Buddhism still underpins the local culture, though, starting with the morning “tak bat” alms giving ritual by the monks, and even more so in the lavishly decorated temples in the vicinity – Vat Xieng Toung is a perfect example, and should not be missed.

The ancient trading city of Hoi An in Vietnam’s Quang Nam Province served as a meeting place for many of the region’s cultures. Chinese, Japanese, Portuguese and many other nationalities did business at Hoi An’s bustling port, until the river’s increasing siltation forced trade to move upriver to Da Nang.

Thankfully, as the attention of warring factions turned elsewhere during the 20th century’s interminable wars, Hoi An was spared: today, the city’s centuries-old assembly halls, pagodas, bridges and temples remain standing, a “living museum” to a time long gone by. In recognition of the town’s living history, UNESCO granted Hoi An World Cultural Heritage recognition in 1999.

Southeast Asia’s European influences can most strongly be felt in Singapore and the Malaysian cities of Malacca and Penang. All three are tied together by their common history as part of the British Straits Settlements.

You’ll find the heavy imprint of colonial history in their buildings and culture. George Town in Penang is full of Victorian-era architecture, now coexisting alongside museums, hawker centers and hip new cafes. Malacca’s old square, along with nearby Chinatown and Saint Paul’s Hill, retain buildings left over from successive Portuguese, Dutch and British rule. And Singapore’s heritage trails proudly display structures built by the British in the 19th and 20th centuries, lovingly maintained and repurposed by Singaporeans into the 20th century.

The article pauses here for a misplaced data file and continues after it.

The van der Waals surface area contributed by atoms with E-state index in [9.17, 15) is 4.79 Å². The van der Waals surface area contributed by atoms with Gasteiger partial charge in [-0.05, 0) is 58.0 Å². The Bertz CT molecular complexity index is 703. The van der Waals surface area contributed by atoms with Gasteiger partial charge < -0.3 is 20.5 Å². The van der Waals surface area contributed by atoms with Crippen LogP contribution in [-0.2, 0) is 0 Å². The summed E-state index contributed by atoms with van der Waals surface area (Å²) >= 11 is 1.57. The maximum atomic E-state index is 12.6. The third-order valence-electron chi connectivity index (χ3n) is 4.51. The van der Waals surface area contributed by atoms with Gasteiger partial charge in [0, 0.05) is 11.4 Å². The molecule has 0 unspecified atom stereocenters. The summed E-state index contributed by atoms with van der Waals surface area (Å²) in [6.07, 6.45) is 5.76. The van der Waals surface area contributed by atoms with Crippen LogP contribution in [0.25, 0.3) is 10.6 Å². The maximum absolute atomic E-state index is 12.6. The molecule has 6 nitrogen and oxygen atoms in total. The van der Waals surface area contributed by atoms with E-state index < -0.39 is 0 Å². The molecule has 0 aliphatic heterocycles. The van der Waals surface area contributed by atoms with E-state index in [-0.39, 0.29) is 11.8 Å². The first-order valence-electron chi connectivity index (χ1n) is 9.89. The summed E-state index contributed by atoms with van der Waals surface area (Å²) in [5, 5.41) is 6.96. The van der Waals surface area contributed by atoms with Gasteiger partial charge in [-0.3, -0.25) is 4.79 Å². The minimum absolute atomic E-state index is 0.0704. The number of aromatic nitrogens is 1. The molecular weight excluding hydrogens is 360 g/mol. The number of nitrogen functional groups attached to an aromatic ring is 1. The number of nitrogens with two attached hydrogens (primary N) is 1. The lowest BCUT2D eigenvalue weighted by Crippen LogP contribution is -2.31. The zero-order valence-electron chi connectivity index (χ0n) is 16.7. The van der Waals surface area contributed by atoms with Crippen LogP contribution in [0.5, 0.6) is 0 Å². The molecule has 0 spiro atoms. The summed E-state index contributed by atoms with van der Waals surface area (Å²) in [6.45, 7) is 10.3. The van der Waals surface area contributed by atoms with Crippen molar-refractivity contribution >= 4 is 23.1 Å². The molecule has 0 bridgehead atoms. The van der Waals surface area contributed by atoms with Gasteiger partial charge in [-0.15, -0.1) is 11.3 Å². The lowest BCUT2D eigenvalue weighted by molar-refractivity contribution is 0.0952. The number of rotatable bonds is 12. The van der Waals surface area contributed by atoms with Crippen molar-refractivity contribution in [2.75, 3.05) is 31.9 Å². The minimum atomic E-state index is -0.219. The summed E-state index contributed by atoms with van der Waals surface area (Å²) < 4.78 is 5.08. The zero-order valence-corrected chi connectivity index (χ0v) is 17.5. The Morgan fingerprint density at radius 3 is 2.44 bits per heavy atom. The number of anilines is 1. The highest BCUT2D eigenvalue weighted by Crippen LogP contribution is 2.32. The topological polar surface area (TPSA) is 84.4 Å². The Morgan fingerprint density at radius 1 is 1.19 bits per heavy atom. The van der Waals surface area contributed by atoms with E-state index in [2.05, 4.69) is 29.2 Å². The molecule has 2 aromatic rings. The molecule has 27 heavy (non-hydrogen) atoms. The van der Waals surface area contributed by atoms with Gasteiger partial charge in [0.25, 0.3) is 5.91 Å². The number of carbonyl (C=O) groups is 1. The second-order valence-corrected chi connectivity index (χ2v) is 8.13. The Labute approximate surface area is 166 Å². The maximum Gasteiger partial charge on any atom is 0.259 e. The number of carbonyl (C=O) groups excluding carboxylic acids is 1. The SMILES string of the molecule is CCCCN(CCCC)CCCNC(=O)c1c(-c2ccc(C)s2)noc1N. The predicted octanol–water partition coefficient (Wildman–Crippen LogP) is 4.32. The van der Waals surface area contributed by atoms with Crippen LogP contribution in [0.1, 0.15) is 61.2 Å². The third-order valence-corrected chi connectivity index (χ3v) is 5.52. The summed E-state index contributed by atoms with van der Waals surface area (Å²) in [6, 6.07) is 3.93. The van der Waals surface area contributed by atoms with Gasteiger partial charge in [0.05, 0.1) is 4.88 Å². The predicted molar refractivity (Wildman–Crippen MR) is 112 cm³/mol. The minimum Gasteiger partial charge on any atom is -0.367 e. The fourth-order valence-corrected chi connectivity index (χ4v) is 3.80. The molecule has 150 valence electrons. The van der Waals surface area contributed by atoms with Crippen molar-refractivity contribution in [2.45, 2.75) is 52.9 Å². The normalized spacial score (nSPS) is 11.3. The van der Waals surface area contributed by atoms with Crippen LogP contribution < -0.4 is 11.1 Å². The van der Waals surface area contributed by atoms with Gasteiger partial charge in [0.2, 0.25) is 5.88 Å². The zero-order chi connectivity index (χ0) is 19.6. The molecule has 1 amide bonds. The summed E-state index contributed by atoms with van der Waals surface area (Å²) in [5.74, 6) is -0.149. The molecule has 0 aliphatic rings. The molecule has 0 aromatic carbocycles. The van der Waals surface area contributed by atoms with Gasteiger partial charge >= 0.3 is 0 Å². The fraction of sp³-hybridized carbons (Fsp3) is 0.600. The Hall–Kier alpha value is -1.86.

Cobbled street in Intramuros, Manila, Philippines. Image courtesy of the Philippines Department of Tourism, used with permission.

A different kind of European influence can be experienced in the Philippines city of Manila. Its walled city of Intramuros was a Spanish bastion for four centuries, having been raised over the ashes of a palisaded Malay fortress called Seludong that was burned down by Spanish conquistadores in 1571. 

The “distinguished and ever loyal city” built by the Spanish still stands, unbowed even after a rain of bombs flattened Manila in the twilight of the Second World War. The Manila Cathedral, Palacio del Governador and the Ayuntamiento flank the Plaza Roma, each building symbolizing separate centers of power during Spanish rule. Fort Santiago can be found less than ten minutes’ walk west – it was a forbidding prison during the rule of the Spanish and Japanese, but now commemorates the Filipino hero Jose Rizal, who spent his last night in a Fort Santiago cell before being shot at the park that now bears his name.

As empires have come and gone and history made and unmade over millennia, Southeast Asia’s cultures have taken them all in – and made them their own.